Steelers quarterback Ben Roethlisberger might have two Super Bowl rings, but even after seven NFL seasons some players remain unconvinced that he's anything more than a glorified game manager. That's the conclusion we're drawing based on Big Ben's recent ranking as the league's 41st best player as voted on by 400 of his peers.

Not everybody feels that way, however. Jets cornerback Antonio Cromartie took exception and tweeted as much. Responding to ESPN's Skip Bayless, who wrote "Big Ben definitely is in my top 10 NFL players," Cromartie put that Florida State psychology degree to work*:

"@RealSkipBayless same here skip...whoever did the voting is crazy."

Cromartie, who will be a free agent as soon as the lockout ends, has a love-hate relationship with NFL quarterbacks. In January, prior to the AFC Divisional matchup between the Jets and Patriots, he spoke frankly about Our Savior Tom Brady, calling him an "ass----" and offering up a "f--- him" for good measure.

"That's what I think about him," Cromartie said at the time. "I don't really give a damn about him. I don't have to play against him. I play against the receivers."

Despite the blasphemy, the Jets managed to thump the Pats and make it to their second AFC Championship Game in as many years. In the days leading up to the conference finals against the Steelers, Cromartie spoke glowingly of Roethlisberger.

"I love Ben, man," he said. "Ben's a competitor."

We're not sure if the Jedi mind tricks backfired or if Cro was blinded by Big Ben's magnificence (we're thinking it was mostly the former; Roethlisberger completed just 10 of 19 passes for 133 yards and threw two picks in that game), but the Steelers built a 24-3 halftime lead, held on to win by five and made their third Super Bowl trip in five years.

On Tuesday, ESPN.com AFC North blogger James Walker wrote that "[N]o one is laughing this week about Roethlisberger's latest snub. Cromartie certainly doesn't like it, and although Roethlisberger wouldn't admit it, he's probably not happy about it, either."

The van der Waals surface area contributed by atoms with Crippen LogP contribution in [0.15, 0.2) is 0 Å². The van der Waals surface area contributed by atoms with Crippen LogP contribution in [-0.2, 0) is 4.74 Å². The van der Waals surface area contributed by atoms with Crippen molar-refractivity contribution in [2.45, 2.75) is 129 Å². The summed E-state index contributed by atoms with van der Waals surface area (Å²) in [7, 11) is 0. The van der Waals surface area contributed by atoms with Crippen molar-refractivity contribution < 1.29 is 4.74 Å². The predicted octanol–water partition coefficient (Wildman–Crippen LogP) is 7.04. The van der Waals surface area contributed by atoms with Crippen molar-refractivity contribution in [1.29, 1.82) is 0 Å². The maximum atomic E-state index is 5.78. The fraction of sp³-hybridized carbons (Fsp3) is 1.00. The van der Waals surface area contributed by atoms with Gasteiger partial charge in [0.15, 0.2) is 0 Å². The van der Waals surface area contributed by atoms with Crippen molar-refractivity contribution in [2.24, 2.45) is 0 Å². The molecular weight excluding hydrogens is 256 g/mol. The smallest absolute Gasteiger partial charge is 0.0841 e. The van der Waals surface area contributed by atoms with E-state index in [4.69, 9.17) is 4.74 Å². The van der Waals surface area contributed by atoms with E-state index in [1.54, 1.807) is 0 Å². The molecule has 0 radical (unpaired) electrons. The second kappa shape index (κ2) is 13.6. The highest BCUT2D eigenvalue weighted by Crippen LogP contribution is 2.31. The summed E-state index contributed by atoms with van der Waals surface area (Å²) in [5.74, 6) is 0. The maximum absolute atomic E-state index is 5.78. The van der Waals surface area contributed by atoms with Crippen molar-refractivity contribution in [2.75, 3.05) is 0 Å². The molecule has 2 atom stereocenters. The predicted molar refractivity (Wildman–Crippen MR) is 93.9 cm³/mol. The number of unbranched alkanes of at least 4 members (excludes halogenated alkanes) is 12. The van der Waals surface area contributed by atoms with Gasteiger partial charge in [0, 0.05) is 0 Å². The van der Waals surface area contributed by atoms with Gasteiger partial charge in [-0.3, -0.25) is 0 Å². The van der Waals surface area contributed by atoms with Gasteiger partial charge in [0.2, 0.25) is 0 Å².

We suspect that Cromartie is losing more sleep about the lack of paychecks resulting from the lockout than whether Ben's contemporaries think highly enough of his talents. And while Roethlisberger may not be jazzed about it, we're confident that Steelers fans don't much care (we know we don't). At the very least, Big Ben's feelings are at the bottom of the "Things That Concern Fans Most This Offseason" list behind "Resolve labor dispute," "Re-sign Ike Taylor," and "Make sure Mendenhall has a ghost blogger for future posts."

Lists are created for one reason: to encourage debate. But it could be worse for Roethlisberger -- he could be Eli Manning, who isn't expected to be among the top 100 players of 2011. (Seriously? We could understand if this was an all-century team, or even all-decade. But Elisha can't crack the 2011 squad? Yes, we're breaking our own rule about not caring about lists, but this is so ridiculous that even one of the Barber twins has a problem with it.)

If nothing else, we've enjoyed Bayless and Cromartie leading the PR crusade on Roethlisberger's behalf. That's a reality show waiting to happen.

* We have no idea what Cromartie majored in at FSU.

For more NFL news, rumors and analysis, follow @cbssportsnfl on Twitter and subscribe to our RSS Feed.

The views expressed in this blog are solely those of the author and do not reflect the views of CBS Sports or CBSSports.com